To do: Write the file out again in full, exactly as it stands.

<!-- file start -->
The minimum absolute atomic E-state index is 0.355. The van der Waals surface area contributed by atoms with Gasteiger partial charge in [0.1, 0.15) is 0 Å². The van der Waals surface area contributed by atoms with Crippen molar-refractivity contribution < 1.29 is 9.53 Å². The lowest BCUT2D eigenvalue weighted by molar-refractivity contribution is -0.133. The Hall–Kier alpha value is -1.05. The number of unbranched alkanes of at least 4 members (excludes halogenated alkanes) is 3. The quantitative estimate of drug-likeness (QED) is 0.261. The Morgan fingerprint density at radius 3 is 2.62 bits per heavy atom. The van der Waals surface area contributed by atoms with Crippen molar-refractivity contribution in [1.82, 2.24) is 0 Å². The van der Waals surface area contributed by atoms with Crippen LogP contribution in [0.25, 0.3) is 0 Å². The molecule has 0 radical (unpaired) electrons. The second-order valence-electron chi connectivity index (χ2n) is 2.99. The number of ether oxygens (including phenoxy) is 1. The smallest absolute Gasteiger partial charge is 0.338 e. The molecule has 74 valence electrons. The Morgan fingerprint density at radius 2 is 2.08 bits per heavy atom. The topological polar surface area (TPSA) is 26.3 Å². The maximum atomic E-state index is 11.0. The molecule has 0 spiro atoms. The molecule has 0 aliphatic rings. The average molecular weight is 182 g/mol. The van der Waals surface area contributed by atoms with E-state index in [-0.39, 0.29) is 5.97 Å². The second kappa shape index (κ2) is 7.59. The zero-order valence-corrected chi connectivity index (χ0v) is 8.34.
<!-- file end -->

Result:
The minimum absolute atomic E-state index is 0.355. The van der Waals surface area contributed by atoms with Gasteiger partial charge in [0.1, 0.15) is 0 Å². The van der Waals surface area contributed by atoms with Crippen molar-refractivity contribution < 1.29 is 9.53 Å². The lowest BCUT2D eigenvalue weighted by molar-refractivity contribution is -0.133. The Hall–Kier alpha value is -1.05. The number of unbranched alkanes of at least 4 members (excludes halogenated alkanes) is 3. The quantitative estimate of drug-likeness (QED) is 0.261. The Morgan fingerprint density at radius 3 is 2.62 bits per heavy atom. The van der Waals surface area contributed by atoms with Crippen molar-refractivity contribution in [1.82, 2.24) is 0 Å². The van der Waals surface area contributed by atoms with Crippen LogP contribution in [0.25, 0.3) is 0 Å². The molecule has 0 radical (unpaired) electrons. The second-order valence-electron chi connectivity index (χ2n) is 2.99. The number of ether oxygens (including phenoxy) is 1. The smallest absolute Gasteiger partial charge is 0.338 e. The molecule has 74 valence electrons. The Morgan fingerprint density at radius 2 is 2.08 bits per heavy atom. The topological polar surface area (TPSA) is 26.3 Å². The maximum atomic E-state index is 11.0. The molecule has 0 spiro atoms. The molecule has 0 aliphatic rings. The average molecular weight is 182 g/mol. The van der Waals surface area contributed by atoms with E-state index in [-0.39, 0.29) is 5.97 Å². The second kappa shape index (κ2) is 7.59. The zero-order valence-corrected chi connectivity index (χ0v) is 8.34.